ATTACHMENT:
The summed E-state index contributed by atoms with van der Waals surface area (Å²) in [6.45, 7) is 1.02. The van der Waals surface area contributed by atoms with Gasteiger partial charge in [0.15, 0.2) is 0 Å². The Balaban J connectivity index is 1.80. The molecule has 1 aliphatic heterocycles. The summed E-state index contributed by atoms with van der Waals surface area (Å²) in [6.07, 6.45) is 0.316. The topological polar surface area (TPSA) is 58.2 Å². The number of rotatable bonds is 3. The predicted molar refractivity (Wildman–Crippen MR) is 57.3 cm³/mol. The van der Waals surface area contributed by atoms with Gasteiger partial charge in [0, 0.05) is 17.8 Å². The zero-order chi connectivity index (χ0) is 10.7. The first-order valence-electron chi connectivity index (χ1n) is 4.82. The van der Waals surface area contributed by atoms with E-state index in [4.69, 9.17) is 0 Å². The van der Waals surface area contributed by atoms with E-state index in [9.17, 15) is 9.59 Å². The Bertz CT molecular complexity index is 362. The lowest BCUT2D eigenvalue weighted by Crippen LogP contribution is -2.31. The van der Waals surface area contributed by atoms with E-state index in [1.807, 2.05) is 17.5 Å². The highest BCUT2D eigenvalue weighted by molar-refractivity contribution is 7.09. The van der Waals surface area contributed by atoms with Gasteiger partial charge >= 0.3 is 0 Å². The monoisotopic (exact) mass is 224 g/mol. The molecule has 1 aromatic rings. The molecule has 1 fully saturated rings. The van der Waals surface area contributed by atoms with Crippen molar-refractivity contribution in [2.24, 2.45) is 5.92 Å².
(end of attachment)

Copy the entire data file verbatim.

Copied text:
The summed E-state index contributed by atoms with van der Waals surface area (Å²) in [6.45, 7) is 1.02. The van der Waals surface area contributed by atoms with Gasteiger partial charge in [0.15, 0.2) is 0 Å². The Balaban J connectivity index is 1.80. The molecule has 1 aliphatic heterocycles. The summed E-state index contributed by atoms with van der Waals surface area (Å²) in [6.07, 6.45) is 0.316. The topological polar surface area (TPSA) is 58.2 Å². The number of rotatable bonds is 3. The predicted molar refractivity (Wildman–Crippen MR) is 57.3 cm³/mol. The van der Waals surface area contributed by atoms with Gasteiger partial charge in [0, 0.05) is 17.8 Å². The zero-order chi connectivity index (χ0) is 10.7. The first-order valence-electron chi connectivity index (χ1n) is 4.82. The van der Waals surface area contributed by atoms with E-state index in [4.69, 9.17) is 0 Å². The van der Waals surface area contributed by atoms with E-state index in [9.17, 15) is 9.59 Å². The Bertz CT molecular complexity index is 362. The lowest BCUT2D eigenvalue weighted by Crippen LogP contribution is -2.31. The van der Waals surface area contributed by atoms with E-state index in [1.807, 2.05) is 17.5 Å². The highest BCUT2D eigenvalue weighted by molar-refractivity contribution is 7.09. The van der Waals surface area contributed by atoms with Gasteiger partial charge >= 0.3 is 0 Å². The monoisotopic (exact) mass is 224 g/mol. The molecule has 1 aromatic rings. The molecule has 1 fully saturated rings. The van der Waals surface area contributed by atoms with Crippen molar-refractivity contribution in [2.24, 2.45) is 5.92 Å².